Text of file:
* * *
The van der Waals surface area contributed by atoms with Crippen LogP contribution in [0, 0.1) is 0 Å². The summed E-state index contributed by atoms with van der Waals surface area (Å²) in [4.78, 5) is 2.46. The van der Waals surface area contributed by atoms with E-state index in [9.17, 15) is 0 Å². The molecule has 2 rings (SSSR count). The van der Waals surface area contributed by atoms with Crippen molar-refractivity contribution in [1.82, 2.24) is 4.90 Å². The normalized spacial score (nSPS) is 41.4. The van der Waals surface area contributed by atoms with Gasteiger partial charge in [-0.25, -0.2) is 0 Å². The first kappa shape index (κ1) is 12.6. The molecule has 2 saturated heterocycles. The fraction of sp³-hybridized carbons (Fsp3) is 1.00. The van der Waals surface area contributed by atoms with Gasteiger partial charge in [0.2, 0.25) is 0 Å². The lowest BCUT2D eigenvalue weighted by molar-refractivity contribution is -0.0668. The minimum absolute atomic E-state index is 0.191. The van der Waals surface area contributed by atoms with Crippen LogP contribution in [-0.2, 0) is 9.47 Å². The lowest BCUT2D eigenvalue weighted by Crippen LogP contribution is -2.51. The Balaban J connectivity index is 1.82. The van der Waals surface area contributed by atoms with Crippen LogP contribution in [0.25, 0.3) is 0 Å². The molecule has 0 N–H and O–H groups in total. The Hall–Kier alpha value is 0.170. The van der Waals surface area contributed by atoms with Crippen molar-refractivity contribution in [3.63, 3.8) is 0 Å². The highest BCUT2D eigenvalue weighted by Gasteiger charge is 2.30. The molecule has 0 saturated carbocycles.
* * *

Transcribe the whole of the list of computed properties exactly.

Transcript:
The van der Waals surface area contributed by atoms with Crippen LogP contribution in [0, 0.1) is 0 Å². The summed E-state index contributed by atoms with van der Waals surface area (Å²) in [4.78, 5) is 2.46. The van der Waals surface area contributed by atoms with E-state index in [9.17, 15) is 0 Å². The molecule has 2 rings (SSSR count). The van der Waals surface area contributed by atoms with Crippen molar-refractivity contribution in [1.82, 2.24) is 4.90 Å². The normalized spacial score (nSPS) is 41.4. The van der Waals surface area contributed by atoms with Gasteiger partial charge in [-0.25, -0.2) is 0 Å². The first kappa shape index (κ1) is 12.6. The molecule has 2 saturated heterocycles. The fraction of sp³-hybridized carbons (Fsp3) is 1.00. The van der Waals surface area contributed by atoms with Gasteiger partial charge in [0.2, 0.25) is 0 Å². The lowest BCUT2D eigenvalue weighted by molar-refractivity contribution is -0.0668. The minimum absolute atomic E-state index is 0.191. The van der Waals surface area contributed by atoms with Crippen LogP contribution in [-0.2, 0) is 9.47 Å². The lowest BCUT2D eigenvalue weighted by Crippen LogP contribution is -2.51. The Balaban J connectivity index is 1.82. The van der Waals surface area contributed by atoms with Crippen LogP contribution in [0.25, 0.3) is 0 Å². The molecule has 0 N–H and O–H groups in total. The Hall–Kier alpha value is 0.170. The van der Waals surface area contributed by atoms with Crippen molar-refractivity contribution in [3.63, 3.8) is 0 Å². The highest BCUT2D eigenvalue weighted by Gasteiger charge is 2.30. The molecule has 0 saturated carbocycles.